This transparency and natural arbitrage mechanism is essential for investors who are depending on receiving fair value on their trades. Non-transparent active ETFs challenge this status quo in that they would be tradable on an exchange but would only disclose their positions on a quarterly basis. How will retail investors or broker/dealers know how to value their shares? Will bid-ask spreads widen from this uncertainty?
It is not out of the question that the pricing uncertainty associated with an opaque basket of securities may lead to wider bid-ask spreads. Intraday pricing at intrinsic fair value and the resulting spreads are elements that both regulators and investors should be considering as each affect the implicit cost of owning an ETF. If reasonable solutions can be found, then actively managed ETFs could have a bright future.
Several U.S. asset managers have filed to market non-transparent, actively managed ETF structures with the Securities and Exchange Commission (SEC). The two frontrunners are Precidian’s ActiveShares and Eaton Vance’s NextShares, and competition between the two has been heated.1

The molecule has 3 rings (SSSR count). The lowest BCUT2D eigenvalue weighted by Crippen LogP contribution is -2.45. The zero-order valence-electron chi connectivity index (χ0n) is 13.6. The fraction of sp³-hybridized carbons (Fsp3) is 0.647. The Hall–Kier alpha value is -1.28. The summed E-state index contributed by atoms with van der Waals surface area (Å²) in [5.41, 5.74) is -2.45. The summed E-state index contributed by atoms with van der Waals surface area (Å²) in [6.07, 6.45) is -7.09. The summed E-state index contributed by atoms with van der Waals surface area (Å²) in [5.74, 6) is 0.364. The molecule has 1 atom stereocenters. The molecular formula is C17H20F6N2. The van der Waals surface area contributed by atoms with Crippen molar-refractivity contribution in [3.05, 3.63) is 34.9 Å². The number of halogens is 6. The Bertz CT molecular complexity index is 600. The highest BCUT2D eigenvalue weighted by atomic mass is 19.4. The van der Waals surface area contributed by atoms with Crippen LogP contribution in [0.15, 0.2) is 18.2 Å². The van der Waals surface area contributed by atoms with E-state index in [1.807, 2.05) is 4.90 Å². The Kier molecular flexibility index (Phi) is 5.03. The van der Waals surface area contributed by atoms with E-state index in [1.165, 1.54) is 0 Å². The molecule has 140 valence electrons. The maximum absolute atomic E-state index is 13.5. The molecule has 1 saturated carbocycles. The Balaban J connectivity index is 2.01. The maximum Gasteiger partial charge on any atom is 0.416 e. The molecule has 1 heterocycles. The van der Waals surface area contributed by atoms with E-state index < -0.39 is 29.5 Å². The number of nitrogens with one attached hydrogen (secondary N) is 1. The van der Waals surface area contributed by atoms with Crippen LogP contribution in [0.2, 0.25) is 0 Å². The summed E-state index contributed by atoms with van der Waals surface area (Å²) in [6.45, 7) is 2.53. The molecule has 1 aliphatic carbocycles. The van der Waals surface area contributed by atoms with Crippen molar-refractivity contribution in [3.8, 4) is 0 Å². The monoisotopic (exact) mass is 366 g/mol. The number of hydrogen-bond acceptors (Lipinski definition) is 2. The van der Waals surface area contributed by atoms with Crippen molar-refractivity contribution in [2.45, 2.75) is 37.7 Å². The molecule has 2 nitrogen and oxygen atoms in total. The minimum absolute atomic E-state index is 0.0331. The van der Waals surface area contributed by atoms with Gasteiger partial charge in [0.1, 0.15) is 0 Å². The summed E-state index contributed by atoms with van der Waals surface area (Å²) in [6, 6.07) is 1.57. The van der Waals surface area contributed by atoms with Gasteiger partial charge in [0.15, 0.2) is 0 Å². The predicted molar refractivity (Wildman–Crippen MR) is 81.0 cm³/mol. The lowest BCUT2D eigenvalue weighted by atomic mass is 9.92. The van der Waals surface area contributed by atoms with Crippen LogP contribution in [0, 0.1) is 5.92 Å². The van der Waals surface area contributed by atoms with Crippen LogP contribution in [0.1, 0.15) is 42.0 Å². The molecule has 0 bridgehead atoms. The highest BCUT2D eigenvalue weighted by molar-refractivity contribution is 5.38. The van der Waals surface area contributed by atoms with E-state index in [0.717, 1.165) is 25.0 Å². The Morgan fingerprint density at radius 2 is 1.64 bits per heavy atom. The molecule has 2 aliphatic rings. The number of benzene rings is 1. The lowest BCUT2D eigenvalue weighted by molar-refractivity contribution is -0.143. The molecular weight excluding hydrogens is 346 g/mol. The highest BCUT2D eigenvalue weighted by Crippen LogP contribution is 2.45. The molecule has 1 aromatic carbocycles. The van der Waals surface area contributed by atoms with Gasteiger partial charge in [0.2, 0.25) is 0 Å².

According to Eaton Vance, its NextShares fund structure is technically not an ETF. It is a new investment vehicle that combines features of a mutual fund and an ETF in a manner that will provide investors with an opportunity to invest in funds that are designed to offer better performance through lower operating expenses and tax efficiency, while remaining fully compatible with active investing. Under the proposal, NextShares would disclose its holdings at the same frequency as mutual funds but trade on an exchange at a discount or a premium to its end-of-day calculated NAV (“NAV-based trading”). Through the NAV-based trading protocol, NextShares will always trade at prices that are directly linked to the funds’ NAVs, negating a reliance on traditional arbitrage with its requirement for Authorized Participants (APs) to hedge intraday exposures to prevent shares from trading with large premiums or discounts to the funds’ NAVs. Much like an ETF, an AP can exchange the basket of securities for shares of the NextShares—keeping the in-kind tax efficiency that ETFs enjoy intact.